When she first began to sing this song to the world, she did so only on one night and in the words of the night-long service of readings. Easter night encapsulated at that stage all the aspects of passion, death and resurrection. In the earliest days of her life, then, the Church was content, to sum up the message of the Paschal Mystery on the one night. It soon became the one night in the year when she would bathe, anoint, embrace, pray with and rejoice in sharing the eucharist with her newest members.
Along with Sunday which was the weekly celebration of the Paschal Mystery, this was the only feast that the Church celebrated in the entire year.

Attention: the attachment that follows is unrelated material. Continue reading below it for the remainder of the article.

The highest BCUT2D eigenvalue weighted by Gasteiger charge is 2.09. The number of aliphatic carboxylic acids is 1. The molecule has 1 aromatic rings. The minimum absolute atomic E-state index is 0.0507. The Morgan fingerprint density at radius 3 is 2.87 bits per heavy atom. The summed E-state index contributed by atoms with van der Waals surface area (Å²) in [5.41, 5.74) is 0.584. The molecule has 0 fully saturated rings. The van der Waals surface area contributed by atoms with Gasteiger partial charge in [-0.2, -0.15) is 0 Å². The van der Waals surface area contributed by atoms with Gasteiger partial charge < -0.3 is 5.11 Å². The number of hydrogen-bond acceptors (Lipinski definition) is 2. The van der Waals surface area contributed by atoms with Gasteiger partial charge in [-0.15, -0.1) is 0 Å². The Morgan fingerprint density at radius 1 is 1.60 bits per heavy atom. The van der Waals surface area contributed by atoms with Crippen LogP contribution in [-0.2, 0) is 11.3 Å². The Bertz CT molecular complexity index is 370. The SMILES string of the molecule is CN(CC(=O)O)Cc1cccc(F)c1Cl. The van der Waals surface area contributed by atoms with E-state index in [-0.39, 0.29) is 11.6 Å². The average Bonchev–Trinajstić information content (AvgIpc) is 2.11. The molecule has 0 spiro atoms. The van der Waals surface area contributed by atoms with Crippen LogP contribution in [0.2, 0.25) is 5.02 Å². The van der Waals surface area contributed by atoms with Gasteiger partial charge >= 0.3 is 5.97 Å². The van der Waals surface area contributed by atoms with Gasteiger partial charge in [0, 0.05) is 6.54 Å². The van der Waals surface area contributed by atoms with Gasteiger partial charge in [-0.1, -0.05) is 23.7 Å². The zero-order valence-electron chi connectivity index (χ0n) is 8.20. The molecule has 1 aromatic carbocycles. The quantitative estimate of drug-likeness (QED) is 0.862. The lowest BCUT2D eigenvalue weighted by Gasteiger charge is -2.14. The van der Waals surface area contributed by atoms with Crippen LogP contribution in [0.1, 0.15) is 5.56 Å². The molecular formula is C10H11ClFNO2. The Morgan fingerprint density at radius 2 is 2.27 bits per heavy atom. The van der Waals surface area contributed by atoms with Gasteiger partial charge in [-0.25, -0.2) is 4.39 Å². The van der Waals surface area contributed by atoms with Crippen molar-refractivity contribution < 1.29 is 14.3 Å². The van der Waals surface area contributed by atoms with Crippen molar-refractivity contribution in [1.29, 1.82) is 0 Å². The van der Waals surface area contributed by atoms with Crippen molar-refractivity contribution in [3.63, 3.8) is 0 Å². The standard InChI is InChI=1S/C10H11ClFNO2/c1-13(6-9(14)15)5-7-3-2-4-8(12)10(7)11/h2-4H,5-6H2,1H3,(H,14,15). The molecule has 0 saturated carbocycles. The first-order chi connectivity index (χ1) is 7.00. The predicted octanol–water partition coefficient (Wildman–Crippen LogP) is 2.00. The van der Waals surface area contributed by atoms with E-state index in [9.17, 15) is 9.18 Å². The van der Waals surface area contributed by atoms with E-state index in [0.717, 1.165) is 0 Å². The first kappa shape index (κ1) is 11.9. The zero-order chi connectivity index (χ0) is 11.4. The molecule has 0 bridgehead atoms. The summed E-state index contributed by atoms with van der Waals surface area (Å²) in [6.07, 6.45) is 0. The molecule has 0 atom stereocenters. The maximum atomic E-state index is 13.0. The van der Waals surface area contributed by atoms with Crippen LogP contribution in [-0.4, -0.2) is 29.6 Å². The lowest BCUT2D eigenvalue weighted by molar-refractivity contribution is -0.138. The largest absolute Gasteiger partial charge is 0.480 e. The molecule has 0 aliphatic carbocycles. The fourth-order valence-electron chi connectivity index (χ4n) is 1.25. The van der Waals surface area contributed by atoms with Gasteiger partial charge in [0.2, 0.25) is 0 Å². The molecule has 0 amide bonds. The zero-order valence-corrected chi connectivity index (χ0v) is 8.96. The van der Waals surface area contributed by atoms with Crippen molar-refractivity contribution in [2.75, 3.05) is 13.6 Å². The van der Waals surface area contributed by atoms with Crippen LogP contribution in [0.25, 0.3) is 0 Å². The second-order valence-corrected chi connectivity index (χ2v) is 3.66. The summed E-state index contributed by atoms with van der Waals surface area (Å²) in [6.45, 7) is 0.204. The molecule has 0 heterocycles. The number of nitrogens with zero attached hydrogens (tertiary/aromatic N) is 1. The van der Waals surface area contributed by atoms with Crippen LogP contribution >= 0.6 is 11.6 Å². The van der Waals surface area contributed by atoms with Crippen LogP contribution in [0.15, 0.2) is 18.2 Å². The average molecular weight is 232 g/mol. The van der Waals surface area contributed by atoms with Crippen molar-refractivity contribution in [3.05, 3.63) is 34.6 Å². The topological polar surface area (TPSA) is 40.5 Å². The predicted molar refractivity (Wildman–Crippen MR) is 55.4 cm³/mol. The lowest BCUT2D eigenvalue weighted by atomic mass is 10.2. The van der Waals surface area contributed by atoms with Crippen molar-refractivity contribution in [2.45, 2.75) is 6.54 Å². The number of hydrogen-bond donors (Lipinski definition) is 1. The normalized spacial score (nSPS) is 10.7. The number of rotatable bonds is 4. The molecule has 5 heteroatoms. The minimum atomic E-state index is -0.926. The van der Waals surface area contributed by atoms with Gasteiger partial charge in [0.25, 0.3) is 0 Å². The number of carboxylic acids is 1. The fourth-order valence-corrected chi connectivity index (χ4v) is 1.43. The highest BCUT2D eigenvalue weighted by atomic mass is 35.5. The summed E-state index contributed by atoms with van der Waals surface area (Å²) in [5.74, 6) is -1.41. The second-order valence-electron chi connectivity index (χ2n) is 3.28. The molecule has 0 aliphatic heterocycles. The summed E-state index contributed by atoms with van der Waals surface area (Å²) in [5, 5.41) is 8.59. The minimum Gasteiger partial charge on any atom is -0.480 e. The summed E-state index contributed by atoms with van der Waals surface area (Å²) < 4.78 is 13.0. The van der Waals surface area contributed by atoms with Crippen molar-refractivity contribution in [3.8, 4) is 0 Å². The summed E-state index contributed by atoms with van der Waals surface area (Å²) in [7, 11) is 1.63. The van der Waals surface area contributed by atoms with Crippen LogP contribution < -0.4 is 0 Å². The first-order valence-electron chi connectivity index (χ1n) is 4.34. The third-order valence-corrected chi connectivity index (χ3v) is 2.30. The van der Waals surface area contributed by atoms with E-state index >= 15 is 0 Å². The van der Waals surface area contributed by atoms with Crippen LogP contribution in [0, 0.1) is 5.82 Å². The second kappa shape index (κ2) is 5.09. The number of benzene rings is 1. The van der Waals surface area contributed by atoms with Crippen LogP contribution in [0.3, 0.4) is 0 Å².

As time went on/forward, she began to find different ways of singing the song. She developed the days before the Easter Vigil into a time that was equally part of the great reality which is Tridium but she saw a need to begin to take more time to allow the different times of her song to be heard and appreciated.
So the Friday, from being an ‘a-liturgical’ day, became devoted to highlighting the aspect of the cross, through the reading of the Passion. But it was a glorious cross which the Church was able to speak of, a Cross which is a sign of victory and triumph, not of shame. From a liturgy that was only a celebration of the Word, it gradually became a time to venerate the Cross.
It was a day on which the festive paschal fast began, a fast which would be broken only at the end of the night-long vigil on the Sunday morning, a fast which allowed Christians to recognise and experience the Eucharist as the greatest nourishment that anyone could receive.